“Bargaining, however, meant a regime of contractual legalism, in which unions have become the guarantors of continued production rather than being the champions of their members’ distress. Their guaranty position is ensured by sanctions—union officials face heavy fines and even jail time for failure to stay within the bounds of industrial legality. Strikes became prohibited except at the end of contracts, while slow-downs, sit-downs, wildcats, and sympathy strikes (the sorts of activity which best epitomize worker class solidarity) remain illegal. Grievances are to be resolved through legalistic grievance procedures, not by job actions on the floor, not by shop stewards persistently attempting to win every shop floor disagreement— and most worker complaints no longer receive any solution at all. Unions ceded to management total control of production, confining themselves to narrow economic issues. (Holt, 2007)”

Unions have since been allowed to advocate for improved working conditions only in certain ways and at certain times. The very type of solidarity that had helped to force the passage of the NLRA in the form of general strikes began to die out as it had become illegal and was therefore frowned upon by union bosses. With just a few union bosses doing most of the bargaining, Americans had less reason to identify as workers. The role of the union member under the new system was to pay dues and elect leaders, not to organize on the job. The strength of union bureaucracies simultaneously increased with the day-to-day organization of the union increasingly falling to paid union staff rather than regular workers. Attendance at union meetings began to dwindle, but union rules regarding dues-check off ensured that union hierarchies maintained adequate funds. As a result of these changes in culture and organization, unions essentially became an institutionalized special interest group.

In light of this reality workers have little reason to place their time, energy, or hopes in America’s unions. According to the 2012 Gallup poll 52% of Americans still approve of labor unions, but this slim majority is the second lowest approval rating for unions that Gallup has ever recorded (Jones). This low approval rating is especially stark when compared to the 72% approval rating Gallup reported in 1936 when the polling agency first asked the question (Jones, 2010). The bureaucratic nature and narrow focus of American unions has resulted not only in a failure to organize new workers on the job but has also contributed to this significant drop in public support over the years. America’s unions continue to display a startling lack of creativity that leaves them in a state of institutional bondage.

It is clear that if the working-class are to improve their lives in the 21st century they are going to have to implement new and more effective strategies that will likely challenge the status quo. In Wisconsin, people were plainly unable to do this. Fringe organizations calling for a general strike did not actually command enough popular support to organize such a strike without the support of the mainstream unions’ leadership. Like so many radicals across the nation often do, advocates of a general strike in Wisconsin were probably setting their sights to high. The militant working-class organizations that would be necessary to carry out a successful general strike will not be built over night. In contrast, SeaSol offers a practical method for slowly building up the broad base of support that would be necessary to supplant dominant institution’s present monopoly on paradigms surrounding social change. By only taking on small issues they can handle without outside support, SeaSol is trying to gain traction in the margins.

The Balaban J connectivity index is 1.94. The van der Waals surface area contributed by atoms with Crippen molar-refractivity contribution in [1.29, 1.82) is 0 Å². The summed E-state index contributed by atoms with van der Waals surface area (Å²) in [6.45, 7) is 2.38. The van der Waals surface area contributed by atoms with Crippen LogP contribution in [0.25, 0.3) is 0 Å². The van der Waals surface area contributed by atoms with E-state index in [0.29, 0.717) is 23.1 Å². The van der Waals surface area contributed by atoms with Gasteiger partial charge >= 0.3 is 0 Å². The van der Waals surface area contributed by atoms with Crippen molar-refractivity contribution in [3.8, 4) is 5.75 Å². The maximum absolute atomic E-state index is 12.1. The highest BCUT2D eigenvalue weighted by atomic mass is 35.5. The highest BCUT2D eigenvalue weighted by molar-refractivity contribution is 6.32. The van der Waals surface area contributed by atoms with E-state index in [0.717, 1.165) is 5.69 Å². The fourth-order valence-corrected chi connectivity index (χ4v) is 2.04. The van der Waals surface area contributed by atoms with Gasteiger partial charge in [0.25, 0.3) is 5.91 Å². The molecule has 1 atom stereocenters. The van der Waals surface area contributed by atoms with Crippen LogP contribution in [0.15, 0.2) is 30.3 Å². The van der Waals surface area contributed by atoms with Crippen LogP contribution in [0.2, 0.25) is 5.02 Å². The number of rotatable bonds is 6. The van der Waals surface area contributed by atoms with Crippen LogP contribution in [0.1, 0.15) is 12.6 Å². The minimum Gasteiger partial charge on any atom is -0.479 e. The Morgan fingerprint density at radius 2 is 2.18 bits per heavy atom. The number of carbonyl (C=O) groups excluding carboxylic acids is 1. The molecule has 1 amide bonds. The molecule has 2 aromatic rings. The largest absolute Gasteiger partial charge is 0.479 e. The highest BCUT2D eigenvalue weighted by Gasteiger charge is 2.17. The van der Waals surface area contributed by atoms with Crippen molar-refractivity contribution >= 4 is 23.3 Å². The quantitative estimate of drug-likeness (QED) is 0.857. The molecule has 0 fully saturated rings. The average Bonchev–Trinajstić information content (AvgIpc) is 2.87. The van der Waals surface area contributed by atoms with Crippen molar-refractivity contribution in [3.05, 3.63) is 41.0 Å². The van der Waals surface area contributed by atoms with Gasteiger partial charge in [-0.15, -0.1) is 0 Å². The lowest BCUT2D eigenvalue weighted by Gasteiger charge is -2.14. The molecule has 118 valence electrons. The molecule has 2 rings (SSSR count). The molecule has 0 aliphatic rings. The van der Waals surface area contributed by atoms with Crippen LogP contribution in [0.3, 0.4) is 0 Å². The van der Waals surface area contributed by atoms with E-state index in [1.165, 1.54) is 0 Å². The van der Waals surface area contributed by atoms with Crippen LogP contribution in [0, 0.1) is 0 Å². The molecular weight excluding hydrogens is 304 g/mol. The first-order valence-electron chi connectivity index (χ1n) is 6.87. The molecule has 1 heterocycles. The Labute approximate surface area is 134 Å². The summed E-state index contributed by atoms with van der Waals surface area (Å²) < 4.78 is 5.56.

The Future From Renton

On January 19, 2011, I attended SeaSol’s last picket outside of Bella Napoli restaurant in Renton, a suburb just south of Seattle. SeaSol was picketing the restaurant because its owner, Ciro Donofrio, had fired a waitress we will call Ramona and was now refusing to pay her for her last month of work. Ramona describes what happened to her in an article on SeaSol’s website:

“For the entire month of September I worked for Ciro Donofrio at his Italian Restaurant in Renton, Bella Napoli. During this time, Ciro was verbally abusive towards his employees and even customers. He would throw temper tantrums in front of tables and claim we were out of things on the menu simply because he did not feel like making them. He would also hire different people to come in and help out on a weekend night with no prior experience and without training. This proved to be difficult, as I was the only server, bartender, hostess, food runner, and busser. I still had to pay rent so I continued to work for Ciro. Things got hairy when I had $110 of my bank "disappeared" one night when only he and I were working. Also, I needed my check and Ciro claimed that he only paid his employees at the end of every month. I thought this was strange, especially after I had seen him give a check to the cook, but I dismissed it. What was he going to do, not pay me? (The Seattle Solidarity Network, 2011)”